Illegal immigrants come to Texas from inside the U.S. as other states pass tough laws
The Associated PressPublished: February 3, 2008
HOUSTON: Illegal immigrants are coming into Texas, but not from where one might think.
While Texas shares a border with Mexico, this rush is coming from Oklahoma, Arizona and other U.S. states that have recently passed tough new anti-illegal immigrant laws.
The two toughest measures are in Oklahoma and Arizona.
The Oklahoma statute, which took effect in November, makes it a crime to transport, harbor or hire illegal immigrants. Effective Jan. 1, the Arizona law suspends the business license of employers who knowingly hire undocumented workers. On a second offense, the license is revoked.
Anecdotal information indicates that illegal immigrants are leaving these states in growing numbers.
Today in Americas
Gore endorses Obama as a solver of problemsLost army job tied to doubts on U.S. contractor in IraqA landmark day in California as same-sex marriages begin"They're really tightening the screws," said Mario Ortiz, an undocumented Mexican worker who came to Houston after leaving Phoenix last year. "There have been a lot coming — it could be 100 a day."
In Tulsa, Oklahoma, the Hispanic Chamber of Commerce has estimated that 15,000 to 25,000 illegal immigrants have left the area. One builder estimated that 30 percent of the Hispanic work force left Tulsa.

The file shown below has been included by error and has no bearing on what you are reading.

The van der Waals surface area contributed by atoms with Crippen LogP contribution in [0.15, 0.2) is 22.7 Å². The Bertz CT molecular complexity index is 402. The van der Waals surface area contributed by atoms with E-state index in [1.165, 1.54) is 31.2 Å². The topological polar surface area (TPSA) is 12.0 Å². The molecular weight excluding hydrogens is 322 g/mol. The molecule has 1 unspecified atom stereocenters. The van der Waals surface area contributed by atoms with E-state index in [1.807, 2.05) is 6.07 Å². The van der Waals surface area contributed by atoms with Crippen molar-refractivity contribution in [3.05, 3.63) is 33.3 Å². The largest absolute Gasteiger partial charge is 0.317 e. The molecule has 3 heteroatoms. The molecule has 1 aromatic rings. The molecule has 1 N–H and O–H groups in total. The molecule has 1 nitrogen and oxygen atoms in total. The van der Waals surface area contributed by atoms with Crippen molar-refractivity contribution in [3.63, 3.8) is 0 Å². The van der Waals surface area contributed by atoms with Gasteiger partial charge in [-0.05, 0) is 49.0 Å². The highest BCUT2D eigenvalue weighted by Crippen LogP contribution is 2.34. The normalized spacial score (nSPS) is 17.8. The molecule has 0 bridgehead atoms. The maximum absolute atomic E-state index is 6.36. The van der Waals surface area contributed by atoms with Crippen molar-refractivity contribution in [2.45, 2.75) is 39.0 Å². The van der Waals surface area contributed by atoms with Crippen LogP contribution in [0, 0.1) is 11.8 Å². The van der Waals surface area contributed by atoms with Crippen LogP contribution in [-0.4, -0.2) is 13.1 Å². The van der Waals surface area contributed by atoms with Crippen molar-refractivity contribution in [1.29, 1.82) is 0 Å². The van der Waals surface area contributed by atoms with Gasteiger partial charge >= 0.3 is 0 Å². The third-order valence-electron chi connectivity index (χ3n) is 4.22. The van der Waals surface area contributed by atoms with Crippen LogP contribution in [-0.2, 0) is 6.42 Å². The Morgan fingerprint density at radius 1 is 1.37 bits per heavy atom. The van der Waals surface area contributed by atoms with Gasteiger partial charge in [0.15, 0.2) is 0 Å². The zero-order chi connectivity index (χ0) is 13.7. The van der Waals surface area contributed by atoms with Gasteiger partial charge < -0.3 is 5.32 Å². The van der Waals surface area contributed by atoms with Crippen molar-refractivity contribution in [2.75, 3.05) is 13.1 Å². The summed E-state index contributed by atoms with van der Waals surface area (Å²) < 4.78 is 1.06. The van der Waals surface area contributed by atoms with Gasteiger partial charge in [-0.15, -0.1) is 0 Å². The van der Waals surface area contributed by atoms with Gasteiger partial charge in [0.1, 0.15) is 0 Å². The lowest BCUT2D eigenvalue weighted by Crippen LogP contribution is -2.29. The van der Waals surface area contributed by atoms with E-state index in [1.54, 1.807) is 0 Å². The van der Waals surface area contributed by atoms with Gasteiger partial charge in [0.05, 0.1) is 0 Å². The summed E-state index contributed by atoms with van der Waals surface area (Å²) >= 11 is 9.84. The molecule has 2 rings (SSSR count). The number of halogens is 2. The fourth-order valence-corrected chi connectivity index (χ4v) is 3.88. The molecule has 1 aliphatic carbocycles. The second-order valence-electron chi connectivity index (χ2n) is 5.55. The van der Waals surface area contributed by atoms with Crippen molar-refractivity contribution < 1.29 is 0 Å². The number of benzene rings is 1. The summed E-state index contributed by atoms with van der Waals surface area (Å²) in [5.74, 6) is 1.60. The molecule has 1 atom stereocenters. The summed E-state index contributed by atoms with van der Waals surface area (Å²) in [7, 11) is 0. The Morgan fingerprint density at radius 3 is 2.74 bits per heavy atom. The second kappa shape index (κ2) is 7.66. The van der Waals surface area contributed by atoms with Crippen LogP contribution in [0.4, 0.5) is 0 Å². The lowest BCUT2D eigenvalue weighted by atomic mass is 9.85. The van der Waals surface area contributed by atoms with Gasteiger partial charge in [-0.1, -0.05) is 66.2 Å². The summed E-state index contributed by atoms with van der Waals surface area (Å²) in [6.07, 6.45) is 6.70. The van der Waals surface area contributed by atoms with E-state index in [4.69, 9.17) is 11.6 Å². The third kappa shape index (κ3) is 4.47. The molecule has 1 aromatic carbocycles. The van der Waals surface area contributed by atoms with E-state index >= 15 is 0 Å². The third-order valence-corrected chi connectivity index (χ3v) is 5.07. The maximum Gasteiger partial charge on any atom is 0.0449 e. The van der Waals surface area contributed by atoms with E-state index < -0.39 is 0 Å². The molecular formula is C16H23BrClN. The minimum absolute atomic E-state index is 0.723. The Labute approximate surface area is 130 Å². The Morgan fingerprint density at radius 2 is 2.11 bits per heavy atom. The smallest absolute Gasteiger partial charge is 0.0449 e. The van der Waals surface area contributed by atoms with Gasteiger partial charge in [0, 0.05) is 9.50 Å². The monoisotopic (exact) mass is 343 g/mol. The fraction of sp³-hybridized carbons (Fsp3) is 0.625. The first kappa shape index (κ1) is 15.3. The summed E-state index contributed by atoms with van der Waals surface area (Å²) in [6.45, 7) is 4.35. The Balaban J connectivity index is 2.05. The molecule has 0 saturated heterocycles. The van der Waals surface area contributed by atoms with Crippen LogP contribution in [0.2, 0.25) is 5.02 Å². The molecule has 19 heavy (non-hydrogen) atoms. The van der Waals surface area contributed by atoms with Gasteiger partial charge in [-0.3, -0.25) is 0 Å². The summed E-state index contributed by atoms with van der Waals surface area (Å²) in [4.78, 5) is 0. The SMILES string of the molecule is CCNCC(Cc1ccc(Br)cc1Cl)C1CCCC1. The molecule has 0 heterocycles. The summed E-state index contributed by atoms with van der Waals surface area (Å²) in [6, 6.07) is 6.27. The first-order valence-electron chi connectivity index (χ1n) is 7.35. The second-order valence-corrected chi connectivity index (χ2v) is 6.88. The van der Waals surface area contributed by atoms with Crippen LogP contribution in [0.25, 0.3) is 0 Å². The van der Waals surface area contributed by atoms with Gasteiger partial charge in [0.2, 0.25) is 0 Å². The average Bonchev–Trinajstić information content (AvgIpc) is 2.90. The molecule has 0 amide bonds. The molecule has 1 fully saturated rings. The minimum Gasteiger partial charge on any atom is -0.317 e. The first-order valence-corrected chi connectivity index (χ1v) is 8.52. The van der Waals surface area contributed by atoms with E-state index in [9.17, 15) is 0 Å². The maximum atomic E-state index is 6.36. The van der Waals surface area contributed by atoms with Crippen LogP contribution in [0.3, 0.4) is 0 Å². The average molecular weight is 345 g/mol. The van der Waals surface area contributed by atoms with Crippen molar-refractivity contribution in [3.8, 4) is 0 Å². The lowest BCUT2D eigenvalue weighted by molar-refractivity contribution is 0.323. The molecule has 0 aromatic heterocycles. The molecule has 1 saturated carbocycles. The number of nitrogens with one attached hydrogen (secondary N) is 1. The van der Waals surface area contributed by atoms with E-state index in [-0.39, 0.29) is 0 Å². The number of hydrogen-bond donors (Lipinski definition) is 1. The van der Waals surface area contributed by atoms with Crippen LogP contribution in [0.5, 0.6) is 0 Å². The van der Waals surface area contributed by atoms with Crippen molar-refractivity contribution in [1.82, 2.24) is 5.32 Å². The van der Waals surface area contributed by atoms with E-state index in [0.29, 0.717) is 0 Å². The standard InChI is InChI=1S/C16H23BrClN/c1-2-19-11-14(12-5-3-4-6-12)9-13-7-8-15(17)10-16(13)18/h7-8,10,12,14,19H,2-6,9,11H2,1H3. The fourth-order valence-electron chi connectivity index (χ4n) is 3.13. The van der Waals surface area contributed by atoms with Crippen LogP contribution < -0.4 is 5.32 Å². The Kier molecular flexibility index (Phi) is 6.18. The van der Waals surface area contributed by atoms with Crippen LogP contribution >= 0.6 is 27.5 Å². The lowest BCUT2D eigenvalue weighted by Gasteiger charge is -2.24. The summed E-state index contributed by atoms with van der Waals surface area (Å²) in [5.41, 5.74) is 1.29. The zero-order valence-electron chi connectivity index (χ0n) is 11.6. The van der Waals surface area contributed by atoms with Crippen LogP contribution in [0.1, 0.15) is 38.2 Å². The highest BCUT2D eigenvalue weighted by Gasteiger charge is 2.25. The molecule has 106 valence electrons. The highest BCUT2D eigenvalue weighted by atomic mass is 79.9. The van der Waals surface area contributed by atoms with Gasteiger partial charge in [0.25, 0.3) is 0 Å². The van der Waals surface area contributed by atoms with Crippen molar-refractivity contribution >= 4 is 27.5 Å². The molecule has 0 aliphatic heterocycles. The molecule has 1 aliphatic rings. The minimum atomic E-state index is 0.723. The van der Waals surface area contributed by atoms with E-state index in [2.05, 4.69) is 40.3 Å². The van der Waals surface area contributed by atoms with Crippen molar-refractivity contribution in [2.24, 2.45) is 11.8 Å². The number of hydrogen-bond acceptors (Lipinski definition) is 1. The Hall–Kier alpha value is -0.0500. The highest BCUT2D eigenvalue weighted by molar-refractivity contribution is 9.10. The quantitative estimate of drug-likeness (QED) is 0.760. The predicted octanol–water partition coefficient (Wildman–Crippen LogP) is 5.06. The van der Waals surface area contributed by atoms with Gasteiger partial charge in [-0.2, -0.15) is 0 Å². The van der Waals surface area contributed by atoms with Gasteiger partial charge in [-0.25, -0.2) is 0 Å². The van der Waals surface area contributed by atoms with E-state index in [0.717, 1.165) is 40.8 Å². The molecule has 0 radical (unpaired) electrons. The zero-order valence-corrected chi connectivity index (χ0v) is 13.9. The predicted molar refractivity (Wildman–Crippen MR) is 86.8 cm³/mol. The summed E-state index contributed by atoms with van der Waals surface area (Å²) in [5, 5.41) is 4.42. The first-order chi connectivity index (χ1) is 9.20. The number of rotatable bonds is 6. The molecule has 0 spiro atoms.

"There's been a tremendous impact in Oklahoma City," said David Castillo, the executive director of the Greater Oklahoma City Hispanic Chamber of Commerce. "We've had several companies close shop and leave the state. Banks have called us and say they're closing 30 accounts per week."
Enrique Hubbard, Mexico's consul general in Dallas, said a dozen Mexican families from Oklahoma have applied for consular documents listing their new homes in the Dallas area. He expects more to arrive because jobs are available in North Texas.
Texas' reputation as a welcoming destination has experts predicting more immigrants will come to Houston and other cities in the state. Texas has not passed any statewide law targeting the employment of undocumented workers.
"Texas is still very much an entrepreneurial place, where you can find your place in this economy," said James Hollifield, a Southern Methodist University professor and migration expert. "It's not an immigrant's paradise, but if you work hard and keep your head down you can get ahead."
Ortiz, a native of southern Mexican state of Tabasco, said he left Phoenix eight months ago working 60 to 70 hours a week as a nursery worker. While now he can only pick up two to three days a week of yardwork and barely earns enough to send back to his family, he prefers to be in Texas.
"Here, they let you work. Over there, they won't. There is a lot of racism, but here there isn't — it's better," Ortiz said of Houston.
Information from: Houston Chronicle, http://www.houstonchronicle.com